LONDON, Jan. 17 (Xinhua) -- Christie's saw an increasing global appeal of art in 2012, with post-war and contemporary art most welcomed by collectors.
The company released its annual sales figures on Thursday. Its worldwide sales stood at 3.92 billion pounds (6.27 billion U.S. dollars), up 10 percent on 2011.
It includes private sales of 631.3 million pounds (1 billion U.S. dollars), a rise of 26 percent on the same period last year, and represents the highest annual total in both company and art market history.
"Our third straight year of record results is a sign that more people in more places in the world are captivated by art and are seeking to acquire it, and Christie's has aligned itself with collectors and their needs," said Steven P. Murphy, Chief Executive Officer of Christie's.
"More importantly, this trend is apparent at every level of the art market, from under 1,000 pounds to over 50 million, as technological advancements highlight the appeal and the ease of engaging with Christie's and the works of art we handle," he added.
The company sold 686 works at auction for over 1 million U.S. dollars, and 49 for over 10 million U.S. dollars.
Topping the auction list was an oil painting Orange, Red, Yellow by Mark Rothko in 1961, which was sold at a staggering 86.9 million U.S. Dollars in New York, setting a world auction record for contemporary work of art.
Post-war and contemporary art led the categories with record auction sales of 986.5 million pounds (1.6 billion U.S. dollars), a 34 percent increase over 2011. The category saw increased demand at every level, with a 14 percent growth in the number of registered bidders for works of art under 100,000 pounds.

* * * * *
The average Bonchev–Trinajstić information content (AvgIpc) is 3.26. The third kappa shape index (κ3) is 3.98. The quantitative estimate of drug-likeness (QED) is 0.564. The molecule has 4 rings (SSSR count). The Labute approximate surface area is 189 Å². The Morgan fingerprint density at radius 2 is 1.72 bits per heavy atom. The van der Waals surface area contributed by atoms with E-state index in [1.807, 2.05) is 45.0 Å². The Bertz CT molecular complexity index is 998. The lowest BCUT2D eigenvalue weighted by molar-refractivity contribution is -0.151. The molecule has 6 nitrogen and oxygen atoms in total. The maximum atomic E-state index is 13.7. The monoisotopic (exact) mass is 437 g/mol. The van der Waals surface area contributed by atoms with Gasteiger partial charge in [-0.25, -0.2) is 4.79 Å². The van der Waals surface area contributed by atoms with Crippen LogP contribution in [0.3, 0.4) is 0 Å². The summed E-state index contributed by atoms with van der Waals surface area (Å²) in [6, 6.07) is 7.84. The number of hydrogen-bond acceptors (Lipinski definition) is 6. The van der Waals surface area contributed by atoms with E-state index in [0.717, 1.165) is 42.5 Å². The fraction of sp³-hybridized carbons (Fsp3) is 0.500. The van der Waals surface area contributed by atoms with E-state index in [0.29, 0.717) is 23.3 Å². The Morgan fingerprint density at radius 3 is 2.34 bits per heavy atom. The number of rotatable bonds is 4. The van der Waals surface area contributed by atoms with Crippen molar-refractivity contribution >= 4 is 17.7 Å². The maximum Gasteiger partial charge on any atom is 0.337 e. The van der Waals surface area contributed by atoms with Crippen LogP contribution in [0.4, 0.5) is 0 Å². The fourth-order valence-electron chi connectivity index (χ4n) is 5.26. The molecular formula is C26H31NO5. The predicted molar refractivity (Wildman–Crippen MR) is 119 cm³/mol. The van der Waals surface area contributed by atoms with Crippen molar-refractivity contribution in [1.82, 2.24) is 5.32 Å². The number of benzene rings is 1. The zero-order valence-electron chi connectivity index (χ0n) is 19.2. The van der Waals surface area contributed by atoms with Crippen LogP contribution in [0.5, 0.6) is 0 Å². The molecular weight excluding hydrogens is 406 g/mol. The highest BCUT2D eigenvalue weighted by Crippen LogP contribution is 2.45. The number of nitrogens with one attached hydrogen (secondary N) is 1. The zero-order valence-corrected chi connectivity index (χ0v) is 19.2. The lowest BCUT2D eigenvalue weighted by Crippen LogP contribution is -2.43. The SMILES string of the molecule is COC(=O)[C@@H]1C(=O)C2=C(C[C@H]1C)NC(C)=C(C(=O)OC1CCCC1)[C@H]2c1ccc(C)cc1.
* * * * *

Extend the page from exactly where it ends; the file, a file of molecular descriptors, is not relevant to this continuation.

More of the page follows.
Impressionist and modern art and old masters and 19th century art still saw notable increases.
The auctioned lot listed with second-highest price was famous painting Nympheas from French impressionist Claude Monet, which raked in 43.7 million U.S. dollars. Price of the Lock from British romantic painter John Constable reached 35.2 million U.S. dollars, world record price for the artist at auction.
Most of the buyers were from Europe and the United States, who accounted for 75 percent of sale registration. Sale totals for Asian art and auction sales in Hong Kong decreased from the record levels of 2011.
But online sales gave accessibility to more potential bidders worldwide. Global auctions last year welcomed bidders from 136 countries highlighting the international appeal of art. About 19 percent of all registered bidders were new clients.
Following its first online-only auction with Elizabeth Taylor collections in December 2011, Christie's launched six such auctions last year. Its website attracted an 11 percent increase in visitors from previous year.
"Accessibility to the market is key and we have continued to develop our online presence," Murphy said.
"As the desire for collecting continues to grow, we are pleased to have welcomed new clients into the market, and to have achieved industry-leading results across the globe from Paris to New York and London to Hong Kong," he said.